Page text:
From Hays County
Also read: “Critics see conflicts of interest in Hays County water wells”
Hays County Courthouse, San Marcos, TX – The Hays County Commissioners Court voted unanimously Tuesday to form a committee that would hold public forums to discuss concerns over groundwater pumping, particularly in areas where conservation districts have no authority, in the interest of protecting private land rights while promoting public responsibility.
The vote came following public comment and discussion from Court members, concerned citizens and representatives and partners of Electro Purification, Inc., about proposed pumping in Western Hays County over the Trinity Aquifer. Electro Purification has current and expected contracts to provide as much as 1.8 billion gallons of water annually within 10 to 20 years to cities, water supply companies and proposed subdivisions primarily along the I-35 corridor in Hays County. Landowners in the same area have concerns that removing that much water from the aquifer would render their wells useless, as the water level could drop far below current levels.
Company representatives assured the Court that while the final amount of water that would be pumped is not close to being set, they intend to introduce mitigation measures to ensure that that private citizens would not have their wells depleted due to pumping, a major concern among citizens who spoke to the Court.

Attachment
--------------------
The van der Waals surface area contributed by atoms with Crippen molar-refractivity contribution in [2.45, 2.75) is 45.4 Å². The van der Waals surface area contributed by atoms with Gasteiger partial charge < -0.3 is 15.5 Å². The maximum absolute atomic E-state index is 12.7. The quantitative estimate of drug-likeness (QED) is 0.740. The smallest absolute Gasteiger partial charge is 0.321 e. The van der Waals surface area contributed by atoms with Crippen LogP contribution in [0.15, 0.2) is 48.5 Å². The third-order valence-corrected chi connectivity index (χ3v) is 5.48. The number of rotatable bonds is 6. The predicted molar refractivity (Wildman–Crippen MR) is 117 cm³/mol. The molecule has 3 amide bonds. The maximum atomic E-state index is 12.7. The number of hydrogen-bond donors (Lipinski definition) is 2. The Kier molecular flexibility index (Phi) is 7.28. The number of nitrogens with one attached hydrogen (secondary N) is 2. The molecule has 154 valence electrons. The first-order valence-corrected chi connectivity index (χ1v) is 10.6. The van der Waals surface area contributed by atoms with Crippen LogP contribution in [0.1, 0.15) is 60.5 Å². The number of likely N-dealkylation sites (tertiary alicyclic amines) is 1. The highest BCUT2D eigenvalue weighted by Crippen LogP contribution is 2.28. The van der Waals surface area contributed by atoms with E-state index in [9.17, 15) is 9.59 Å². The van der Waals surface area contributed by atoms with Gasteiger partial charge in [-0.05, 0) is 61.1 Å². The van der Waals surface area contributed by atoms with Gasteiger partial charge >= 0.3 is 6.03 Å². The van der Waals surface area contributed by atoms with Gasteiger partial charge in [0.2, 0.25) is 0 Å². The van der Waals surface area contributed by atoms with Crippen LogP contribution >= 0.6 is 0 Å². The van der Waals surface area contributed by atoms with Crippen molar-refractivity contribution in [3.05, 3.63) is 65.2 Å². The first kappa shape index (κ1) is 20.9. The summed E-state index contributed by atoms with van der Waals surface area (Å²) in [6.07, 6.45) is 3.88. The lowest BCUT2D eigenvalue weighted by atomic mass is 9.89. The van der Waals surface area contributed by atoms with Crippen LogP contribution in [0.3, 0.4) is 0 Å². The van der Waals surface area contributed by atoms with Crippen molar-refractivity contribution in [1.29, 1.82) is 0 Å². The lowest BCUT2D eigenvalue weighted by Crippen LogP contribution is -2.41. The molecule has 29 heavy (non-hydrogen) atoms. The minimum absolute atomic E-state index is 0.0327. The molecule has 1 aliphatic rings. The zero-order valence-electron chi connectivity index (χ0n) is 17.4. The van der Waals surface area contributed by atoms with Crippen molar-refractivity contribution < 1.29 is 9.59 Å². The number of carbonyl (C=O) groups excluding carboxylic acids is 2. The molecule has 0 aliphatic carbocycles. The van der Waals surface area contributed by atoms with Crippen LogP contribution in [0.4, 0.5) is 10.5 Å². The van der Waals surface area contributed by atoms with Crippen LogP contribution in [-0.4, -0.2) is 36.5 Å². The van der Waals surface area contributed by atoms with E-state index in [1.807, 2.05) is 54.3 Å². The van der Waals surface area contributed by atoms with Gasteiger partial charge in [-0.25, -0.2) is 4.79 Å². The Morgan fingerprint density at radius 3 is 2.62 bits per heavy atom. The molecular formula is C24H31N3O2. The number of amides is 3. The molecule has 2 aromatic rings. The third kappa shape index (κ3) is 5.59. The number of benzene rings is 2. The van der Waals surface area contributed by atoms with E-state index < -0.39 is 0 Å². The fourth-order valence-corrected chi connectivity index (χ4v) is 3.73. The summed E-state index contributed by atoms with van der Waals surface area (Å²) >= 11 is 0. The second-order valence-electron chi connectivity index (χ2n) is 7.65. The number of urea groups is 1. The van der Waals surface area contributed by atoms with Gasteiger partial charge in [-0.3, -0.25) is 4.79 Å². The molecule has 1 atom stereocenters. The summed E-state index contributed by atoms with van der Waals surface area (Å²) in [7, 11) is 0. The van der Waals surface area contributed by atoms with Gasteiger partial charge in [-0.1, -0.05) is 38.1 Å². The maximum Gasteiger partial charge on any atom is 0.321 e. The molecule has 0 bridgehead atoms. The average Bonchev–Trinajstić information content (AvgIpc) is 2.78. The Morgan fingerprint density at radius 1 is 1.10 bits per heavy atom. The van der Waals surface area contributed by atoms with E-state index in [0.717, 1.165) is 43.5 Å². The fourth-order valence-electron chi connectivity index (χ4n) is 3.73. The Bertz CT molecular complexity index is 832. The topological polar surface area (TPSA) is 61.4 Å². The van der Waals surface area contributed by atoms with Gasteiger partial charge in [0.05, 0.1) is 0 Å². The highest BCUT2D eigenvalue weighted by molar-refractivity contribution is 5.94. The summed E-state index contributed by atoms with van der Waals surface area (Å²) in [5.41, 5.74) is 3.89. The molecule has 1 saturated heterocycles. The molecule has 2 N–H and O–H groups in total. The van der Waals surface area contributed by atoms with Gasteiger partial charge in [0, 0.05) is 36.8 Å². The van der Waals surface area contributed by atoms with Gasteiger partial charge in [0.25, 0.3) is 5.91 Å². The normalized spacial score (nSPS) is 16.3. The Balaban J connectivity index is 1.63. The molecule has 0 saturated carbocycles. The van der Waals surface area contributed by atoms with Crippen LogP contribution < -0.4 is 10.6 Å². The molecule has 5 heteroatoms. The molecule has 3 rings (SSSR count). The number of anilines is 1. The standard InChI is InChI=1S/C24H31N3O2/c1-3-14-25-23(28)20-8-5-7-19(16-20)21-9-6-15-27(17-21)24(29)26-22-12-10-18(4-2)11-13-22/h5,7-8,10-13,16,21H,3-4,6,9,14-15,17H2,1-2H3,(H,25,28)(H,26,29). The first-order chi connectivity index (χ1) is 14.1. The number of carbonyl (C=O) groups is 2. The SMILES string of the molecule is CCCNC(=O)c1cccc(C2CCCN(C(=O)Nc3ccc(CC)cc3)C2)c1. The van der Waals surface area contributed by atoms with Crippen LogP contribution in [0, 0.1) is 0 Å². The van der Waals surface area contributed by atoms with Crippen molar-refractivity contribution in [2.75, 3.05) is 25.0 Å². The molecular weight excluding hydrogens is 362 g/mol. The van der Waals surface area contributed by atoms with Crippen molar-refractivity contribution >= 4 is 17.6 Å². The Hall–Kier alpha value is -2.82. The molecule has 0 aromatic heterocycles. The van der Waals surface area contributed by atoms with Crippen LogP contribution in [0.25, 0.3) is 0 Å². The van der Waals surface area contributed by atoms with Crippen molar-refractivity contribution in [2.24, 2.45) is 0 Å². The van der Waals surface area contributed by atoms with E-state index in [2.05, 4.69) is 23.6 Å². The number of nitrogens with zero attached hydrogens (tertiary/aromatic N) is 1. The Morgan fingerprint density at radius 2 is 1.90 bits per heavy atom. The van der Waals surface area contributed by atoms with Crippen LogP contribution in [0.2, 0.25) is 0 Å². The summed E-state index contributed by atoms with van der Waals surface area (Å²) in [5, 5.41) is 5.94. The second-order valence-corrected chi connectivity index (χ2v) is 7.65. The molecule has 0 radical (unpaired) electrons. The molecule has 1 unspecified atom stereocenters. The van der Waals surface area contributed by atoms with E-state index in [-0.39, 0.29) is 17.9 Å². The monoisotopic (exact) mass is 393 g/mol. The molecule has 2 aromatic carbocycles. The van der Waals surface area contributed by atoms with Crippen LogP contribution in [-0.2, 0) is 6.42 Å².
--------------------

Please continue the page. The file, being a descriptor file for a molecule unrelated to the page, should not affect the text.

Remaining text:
Acknowledging that the County is very limited in what it can legally require in areas not governed by groundwater districts (which are also limited in authority), Precinct 4 Commissioner Ray Whisenant of Dripping Springs said that it would be difficult to say there would be no effect on private wells if that much water is removed and that it could be years before any effect is actually noticed, too late for mitigation. Whisenant formerly owned a well-drilling company in Dripping Springs.
In 1904 the Texas Supreme Court adopted the “rule of capture” that allows landowners to pump and capture whatever water is available, regardless of the effects on neighboring wells. The land in question is privately owned and lies outside the boundaries of any area groundwater conservation districts, which generally have the authority to promulgate rules for conserving, protecting, recharging and preventing waste of groundwater.
“The County’s goal in forming this committee is to learn what actions private companies such as Electro Purification are planning, how it might affect our area now and in the future, and how we can work together with private companies to ensure that our citizens are not deprived of the water they need,” Precinct 3 Commissioner Will Conley of Wimberley said. “We plan to invite representatives from Electro Purification, Edwards Aquifer Authority, Hays-Trinity Groundwater Conservation District, Sen. Donna Campbell, Rep. Jason Isaac, City of Mountain City, Goforth Special Utility District and the City of Buda to join the committee and provide information so that we can hold public meetings to discuss private rights and public responsibility for water capture.”